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Thursday, 27 January 2011

'Look North' looks East


- 26 January, 2011, from Musings of a Durotrigan

Prompted, it seems, by the recent comments made by faux Baroness Sayeeda Warsi (if she’s a baroness I may as well call myself the Baron of Elmet or the Akond of Swat) “that Islamophobia has now crossed the threshold of middle-class respectability," the BBC’s Look North regional news programme has over the past week run a couple of evening reports seeking to ‘redress’ what the BBC controllers evidently think is a very real phenomenon in Yorkshire. First we had a glowing report about how one of Bradford’s new mosques had been voted as possessing the most beautiful minarets in Europe, and then earlier this week we were treated to the sight of two young fellows in the teatime slot talking about why Islam is luring a number of gullible (my word, not theirs) men into joining its ranks in the UK. For some reason, the fact that some 5,000 indigenous males were said to have converted elicited nothing more from the interviewers than the question “why?” The Muslim doctoral student researching this topic together with an English convert explained that it was because people were looking for certainties and values.

Well, empty vessels crave to be filled I suppose. Still, a surfeit of cream cakes or ale would be less harmful than this most dreadful doctrine to which this young man has given himself over. I feel sorry for his family and hope that some day he grows out of this fad and recognises it for the mistake that it was.

Unlike Warsi, rather than creating a public atmosphere of so-called ‘Islamophobia’, I would contend that our mainstream media (the BBC to an egregious extent) and politicians have fostered a situation in which sentiments critical of Islam may only be expressed without fear between friends within their own homes, irrespective of whether they be middle class or otherwise. The BBC and the trade union movement, together with many local councils, have been mounting an effort to ‘normalise’ the image of Islam and to stigmatise its critics. The deployment of the words ‘Islamophobia’, ‘Islamophobe’, ‘bigot’ and ‘racist’ and others of that ilk against critics of Islamic doctrine are quite deliberate.

These terms are designed specifically to cow dissident voices and to assign pariah status to people who dare to deviate from the official line that Islam is now an integral part of the British way of life and is a religion like any other. Thus, people who quite rightly note that conventional mainstream Islamic doctrine possesses rather unsavoury views on the rights (more accurately, complete absence thereof) of atheists, pagans, homosexuals and women (of course, Islamists claim that women have ‘rights’ within Islam, but the ‘rights’ that they talk of are the sort of rights that we assign to lab rats and not to fellow human beings, for their ‘rights’ are of a qualitatively different nature) find themselves the object of officially-directed opprobrium. To speak freely and to speak the truth in the UK today can land the speaker in serious hot water and can destroy your career. Mainstream media and political opinion dictates that a strong dislike of the promotion of the inhumane doctrine of Islam is reflexively identified as and conflated with ‘hatred’ of people who by an accident of birth happen to have been born into Muslim families. This of course, is completely false, but the truth of this statement is not relevant to the agenda of the enablers of Islam.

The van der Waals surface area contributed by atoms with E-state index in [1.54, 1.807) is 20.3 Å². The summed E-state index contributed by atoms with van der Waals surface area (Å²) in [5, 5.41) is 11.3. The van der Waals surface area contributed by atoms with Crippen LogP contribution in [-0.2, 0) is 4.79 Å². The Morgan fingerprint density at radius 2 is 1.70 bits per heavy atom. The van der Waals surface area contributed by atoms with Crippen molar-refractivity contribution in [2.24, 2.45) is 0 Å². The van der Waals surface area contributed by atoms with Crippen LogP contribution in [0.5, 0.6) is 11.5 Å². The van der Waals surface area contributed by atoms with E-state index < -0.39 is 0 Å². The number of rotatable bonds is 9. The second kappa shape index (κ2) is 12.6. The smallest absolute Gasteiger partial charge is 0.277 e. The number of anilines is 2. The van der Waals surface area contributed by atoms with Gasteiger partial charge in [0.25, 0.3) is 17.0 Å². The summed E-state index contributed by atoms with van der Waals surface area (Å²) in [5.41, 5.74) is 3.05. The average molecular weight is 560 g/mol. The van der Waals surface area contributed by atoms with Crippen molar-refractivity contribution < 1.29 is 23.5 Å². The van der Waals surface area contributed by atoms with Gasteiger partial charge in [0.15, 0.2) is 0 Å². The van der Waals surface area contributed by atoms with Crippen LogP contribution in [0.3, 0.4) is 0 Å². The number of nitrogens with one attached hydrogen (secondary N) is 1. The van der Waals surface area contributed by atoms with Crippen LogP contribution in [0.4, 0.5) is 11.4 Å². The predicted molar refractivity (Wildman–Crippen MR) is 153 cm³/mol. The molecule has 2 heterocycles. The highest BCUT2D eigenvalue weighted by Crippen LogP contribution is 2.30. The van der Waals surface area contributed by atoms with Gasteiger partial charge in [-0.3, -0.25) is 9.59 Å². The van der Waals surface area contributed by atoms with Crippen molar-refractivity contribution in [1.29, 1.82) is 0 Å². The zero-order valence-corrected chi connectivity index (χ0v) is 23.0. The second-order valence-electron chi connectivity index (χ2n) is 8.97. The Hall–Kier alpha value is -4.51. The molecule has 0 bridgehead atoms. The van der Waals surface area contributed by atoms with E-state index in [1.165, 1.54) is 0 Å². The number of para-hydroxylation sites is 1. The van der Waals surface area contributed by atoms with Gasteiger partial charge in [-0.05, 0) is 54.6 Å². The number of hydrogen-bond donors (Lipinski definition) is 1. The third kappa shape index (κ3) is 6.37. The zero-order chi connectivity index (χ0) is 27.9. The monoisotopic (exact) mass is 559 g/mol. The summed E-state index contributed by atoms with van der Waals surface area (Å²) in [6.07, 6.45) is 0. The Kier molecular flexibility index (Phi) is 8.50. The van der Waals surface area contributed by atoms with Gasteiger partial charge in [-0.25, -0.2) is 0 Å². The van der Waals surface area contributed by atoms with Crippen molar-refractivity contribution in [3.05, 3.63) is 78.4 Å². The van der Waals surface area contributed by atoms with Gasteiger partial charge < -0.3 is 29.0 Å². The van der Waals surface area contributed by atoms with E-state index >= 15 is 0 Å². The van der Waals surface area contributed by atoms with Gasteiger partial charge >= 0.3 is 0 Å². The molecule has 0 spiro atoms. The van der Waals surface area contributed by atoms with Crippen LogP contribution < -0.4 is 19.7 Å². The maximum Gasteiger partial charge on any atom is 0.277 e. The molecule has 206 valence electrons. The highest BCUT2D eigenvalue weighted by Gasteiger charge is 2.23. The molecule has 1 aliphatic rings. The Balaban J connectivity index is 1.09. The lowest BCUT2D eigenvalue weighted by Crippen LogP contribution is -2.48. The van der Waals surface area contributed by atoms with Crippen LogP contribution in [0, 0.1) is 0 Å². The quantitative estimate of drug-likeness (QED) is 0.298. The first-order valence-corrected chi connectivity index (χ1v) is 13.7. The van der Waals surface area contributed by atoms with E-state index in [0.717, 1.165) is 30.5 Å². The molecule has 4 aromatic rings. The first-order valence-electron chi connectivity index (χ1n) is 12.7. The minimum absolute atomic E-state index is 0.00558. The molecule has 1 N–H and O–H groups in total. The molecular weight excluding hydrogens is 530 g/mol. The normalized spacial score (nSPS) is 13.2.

Now, given that Christa Ackroyd can at times irradiate a most unpleasant orange glow, gained presumably by spending an excessive amount of time in the local tanning salon, perhaps the viewer could be forgiven for occasionally thinking that her donning a burka/burqa (pick your spelling, it’s the same old ghost outfit) might be a good idea, but much as I might find her a little irritating at times, this truly would be an alarming prospect. Christa, much as your permatan makes my eyes ache, please stand up for your right to show your face in public and stop pandering to folk who’d like to see you speak from behind a wall of cloth if they’d deign to let you speak at all.

Could this be the BBC's new official logo?

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